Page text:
PR Insight 4 minute read
We have all been through it. The story of the client is a tough one to pitch to the media. Yet you try , sometimes succeeding, sometimes not.
PRmoment India spoke to PR professionals to find out what was the toughest story they pitched to the media and how they made it work.
Falguni Khemka, PR consultant with Jajabor Brand Consultancy says, " We were working with a VC. We were also working with another client who happened to be the first investment of this fund. Our mission was to announce the fund as well as to do the funding announcement on the same day. The launch of the fund was technically no longer a piece of news as the founder had already spoken to a media about it and that story was out a year ago.
Here the new bit of information was the formal funding announcement but we had a liability. The goal was to create individual distinctive reportage for both the fund and the firm receiving the funding. The challenge became tougher as both of them had the same target media to engage with on the same day."
How did Khemka solve this? "We built a data-driven narrative for the fund and also created a forward-looking mission statement that the fund was working towards that really helped us to carve an individual pitch while having no new element to that announcement. At the same time, we created a distinct narrative for the food-based startup that we were working with elaborating on their unique vision and potential to scale, making sure that the funding announcement was not overshadowed by the fund announcement. Results were separate PTI flashes for both of them and coverages across startup, mainlines and business media with individual visibility for both stories spaced a day later to avoid counteracting one announcement from another."
For Tanya Shandilya, account manager with Kaizzen PR, the toughest pitches to crack were related to the gaming sector.
She explains, "The media universe that is interested in the massively growing gaming sector today didn't exist 3-4 years back. The media wasn't aware of the sector, didn't understand the details of it, and the very few who did had their beat specific stories to write about.To handle this educating the media about the sector has been key. Organising FAM trips, sharing trusted industry reports, giving a hands-on experience of playing these games, has, however, aided the pitching process."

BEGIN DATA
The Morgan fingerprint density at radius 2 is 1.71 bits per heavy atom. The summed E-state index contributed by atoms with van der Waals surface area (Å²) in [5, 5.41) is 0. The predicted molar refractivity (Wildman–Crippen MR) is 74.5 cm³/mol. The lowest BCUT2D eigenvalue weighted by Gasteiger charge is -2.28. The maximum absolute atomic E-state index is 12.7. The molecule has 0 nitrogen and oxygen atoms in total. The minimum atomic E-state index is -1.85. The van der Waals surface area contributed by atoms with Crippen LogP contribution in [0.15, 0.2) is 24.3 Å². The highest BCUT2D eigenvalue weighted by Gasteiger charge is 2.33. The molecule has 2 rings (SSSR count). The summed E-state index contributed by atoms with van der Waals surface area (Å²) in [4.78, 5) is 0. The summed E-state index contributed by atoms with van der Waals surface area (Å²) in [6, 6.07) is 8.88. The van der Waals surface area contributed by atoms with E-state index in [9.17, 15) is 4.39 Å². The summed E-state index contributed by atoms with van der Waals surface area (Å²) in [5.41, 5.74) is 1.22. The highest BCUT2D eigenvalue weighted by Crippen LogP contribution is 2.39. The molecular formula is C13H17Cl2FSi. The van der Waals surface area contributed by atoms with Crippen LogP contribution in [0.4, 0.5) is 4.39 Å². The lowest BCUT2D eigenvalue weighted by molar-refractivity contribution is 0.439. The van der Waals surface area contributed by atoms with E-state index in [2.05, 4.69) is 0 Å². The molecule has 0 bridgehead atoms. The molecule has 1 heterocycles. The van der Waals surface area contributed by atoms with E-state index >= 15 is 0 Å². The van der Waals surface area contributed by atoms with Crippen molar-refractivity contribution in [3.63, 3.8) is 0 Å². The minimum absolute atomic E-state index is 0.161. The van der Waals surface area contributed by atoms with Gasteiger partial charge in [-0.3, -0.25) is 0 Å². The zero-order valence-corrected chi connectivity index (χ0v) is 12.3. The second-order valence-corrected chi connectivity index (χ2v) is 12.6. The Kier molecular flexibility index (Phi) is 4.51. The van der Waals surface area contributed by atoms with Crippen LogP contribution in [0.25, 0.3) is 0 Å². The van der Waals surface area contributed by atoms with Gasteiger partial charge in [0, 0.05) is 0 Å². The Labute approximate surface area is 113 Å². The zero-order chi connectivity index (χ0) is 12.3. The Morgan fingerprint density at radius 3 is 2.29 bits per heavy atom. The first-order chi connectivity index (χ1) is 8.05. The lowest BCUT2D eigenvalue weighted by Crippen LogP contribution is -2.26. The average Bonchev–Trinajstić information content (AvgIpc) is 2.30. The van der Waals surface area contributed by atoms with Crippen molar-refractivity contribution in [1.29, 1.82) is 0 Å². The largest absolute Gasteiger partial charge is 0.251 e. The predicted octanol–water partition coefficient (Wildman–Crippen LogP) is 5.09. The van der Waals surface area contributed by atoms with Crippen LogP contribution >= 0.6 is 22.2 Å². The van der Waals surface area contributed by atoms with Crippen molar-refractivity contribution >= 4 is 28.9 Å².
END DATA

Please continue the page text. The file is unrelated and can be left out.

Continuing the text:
Neha Bahri, communication consultant for the emerging alternative to TikTok, Chingari says, " Many times I have faced a situation when I could not deliver as per the client expectations. Whether it was a campaign or it was a general industry story. Currently, I am handling Chingari, for which people think it's very easy as the Chinese app ban has happened and media would be after the brand. Well, that's not true. One needs to understand when Chingari was first pitched to the media there was no government initiative of banning these 59 apps."
Adds Bahri, "As usual, I approached some of the media and I got a prompt responses from them we do not cover such stories. A pitch was created for Chingari about how this is a home grown option to TikTok. We showcased the number of downloads we had. That worked, especially in the aftermath of the ban."
Sunny Devraj Suryavanshi, PR Manager, Carmine Communications LLP shares his experience. with tough pitches, " It was my first job and I was new to PR, still struggling to learn the ropes and figuring out what metal the psyche of a journalist is made of. I was handling a client which was a Tier 2 city based startup in the business of iris recognition technology. While I would reach out to almost everybody hoping that there would be some takers for this rookie's story, the biggest rebuttal I would face was - "Is your client listed?" - Which would sound like a bad omen and it would definitely dampen the spirits. My client was oblivious to how PR works (and so was I!) and I would be running like a chicken without a head behind journalists.
Finally I tasted success when a veteran journalist from a reputed financial publication decided to show some interest in my pitch. A classic case of David and Goliath, and I am sure a lot of us from the PR fraternity would have faced this situation during the early days of our career. The strategy that helped me out here was the fact that instead of just two or three USPs, I gave him all the ten that I had in my bag and that tweaking of tactics worked well.
The dope that helped me here was that I had happened to read an article at that time where I learnt that an advertisement or a commercial that lasts for 60 seconds has more impact and recall value among consumers than the one that just lasts for just 5-10 seconds. Not that the two or three things which I used earlier in my pitch were the best of all, but what made the difference is that I had packaged all the ten USPs and presented the same in such a manner that the journalist could not have declined featuring my client.Thanks to that, I cracked a centre spread double pager in the publication's weekly Sunday magazine and that's a moment that I will always remember from the time my PR journey began!"